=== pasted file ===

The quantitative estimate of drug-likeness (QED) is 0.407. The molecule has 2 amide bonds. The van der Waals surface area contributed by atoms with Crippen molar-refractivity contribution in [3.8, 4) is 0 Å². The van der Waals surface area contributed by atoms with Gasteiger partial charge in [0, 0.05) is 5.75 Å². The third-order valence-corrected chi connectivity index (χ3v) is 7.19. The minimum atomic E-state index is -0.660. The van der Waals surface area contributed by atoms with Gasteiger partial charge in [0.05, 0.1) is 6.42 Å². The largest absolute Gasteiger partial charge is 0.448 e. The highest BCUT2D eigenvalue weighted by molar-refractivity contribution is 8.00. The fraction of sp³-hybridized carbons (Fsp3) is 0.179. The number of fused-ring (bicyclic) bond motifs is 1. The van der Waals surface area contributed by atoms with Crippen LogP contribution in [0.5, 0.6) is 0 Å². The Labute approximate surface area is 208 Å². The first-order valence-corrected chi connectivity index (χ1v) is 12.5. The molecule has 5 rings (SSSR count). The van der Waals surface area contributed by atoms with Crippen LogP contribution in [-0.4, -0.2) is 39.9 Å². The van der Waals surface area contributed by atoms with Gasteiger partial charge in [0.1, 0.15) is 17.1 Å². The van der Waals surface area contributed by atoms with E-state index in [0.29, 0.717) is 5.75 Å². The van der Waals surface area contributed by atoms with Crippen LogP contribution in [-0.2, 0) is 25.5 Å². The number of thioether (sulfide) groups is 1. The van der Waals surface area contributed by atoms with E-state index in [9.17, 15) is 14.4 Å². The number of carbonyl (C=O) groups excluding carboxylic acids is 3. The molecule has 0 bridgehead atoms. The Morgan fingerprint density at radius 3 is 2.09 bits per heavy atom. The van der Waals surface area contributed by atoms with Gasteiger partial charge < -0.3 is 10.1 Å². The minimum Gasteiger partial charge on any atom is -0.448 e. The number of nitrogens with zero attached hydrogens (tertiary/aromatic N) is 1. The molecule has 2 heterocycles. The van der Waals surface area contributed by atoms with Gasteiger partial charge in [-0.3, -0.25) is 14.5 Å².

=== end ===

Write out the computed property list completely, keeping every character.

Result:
The quantitative estimate of drug-likeness (QED) is 0.407. The molecule has 2 amide bonds. The van der Waals surface area contributed by atoms with Crippen molar-refractivity contribution in [3.8, 4) is 0 Å². The van der Waals surface area contributed by atoms with Gasteiger partial charge in [0, 0.05) is 5.75 Å². The third-order valence-corrected chi connectivity index (χ3v) is 7.19. The minimum atomic E-state index is -0.660. The van der Waals surface area contributed by atoms with Gasteiger partial charge in [0.05, 0.1) is 6.42 Å². The largest absolute Gasteiger partial charge is 0.448 e. The highest BCUT2D eigenvalue weighted by molar-refractivity contribution is 8.00. The fraction of sp³-hybridized carbons (Fsp3) is 0.179. The number of fused-ring (bicyclic) bond motifs is 1. The van der Waals surface area contributed by atoms with Crippen LogP contribution in [0.5, 0.6) is 0 Å². The Labute approximate surface area is 208 Å². The first-order valence-corrected chi connectivity index (χ1v) is 12.5. The molecule has 5 rings (SSSR count). The van der Waals surface area contributed by atoms with Crippen LogP contribution in [-0.4, -0.2) is 39.9 Å². The van der Waals surface area contributed by atoms with Gasteiger partial charge in [0.1, 0.15) is 17.1 Å². The van der Waals surface area contributed by atoms with E-state index in [0.29, 0.717) is 5.75 Å². The van der Waals surface area contributed by atoms with Crippen LogP contribution in [-0.2, 0) is 25.5 Å². The number of thioether (sulfide) groups is 1. The van der Waals surface area contributed by atoms with E-state index in [9.17, 15) is 14.4 Å². The number of carbonyl (C=O) groups excluding carboxylic acids is 3. The molecule has 0 bridgehead atoms. The Morgan fingerprint density at radius 3 is 2.09 bits per heavy atom. The van der Waals surface area contributed by atoms with Gasteiger partial charge < -0.3 is 10.1 Å². The minimum Gasteiger partial charge on any atom is -0.448 e. The number of nitrogens with zero attached hydrogens (tertiary/aromatic N) is 1. The molecule has 2 heterocycles. The van der Waals surface area contributed by atoms with Gasteiger partial charge in [-0.3, -0.25) is 14.5 Å².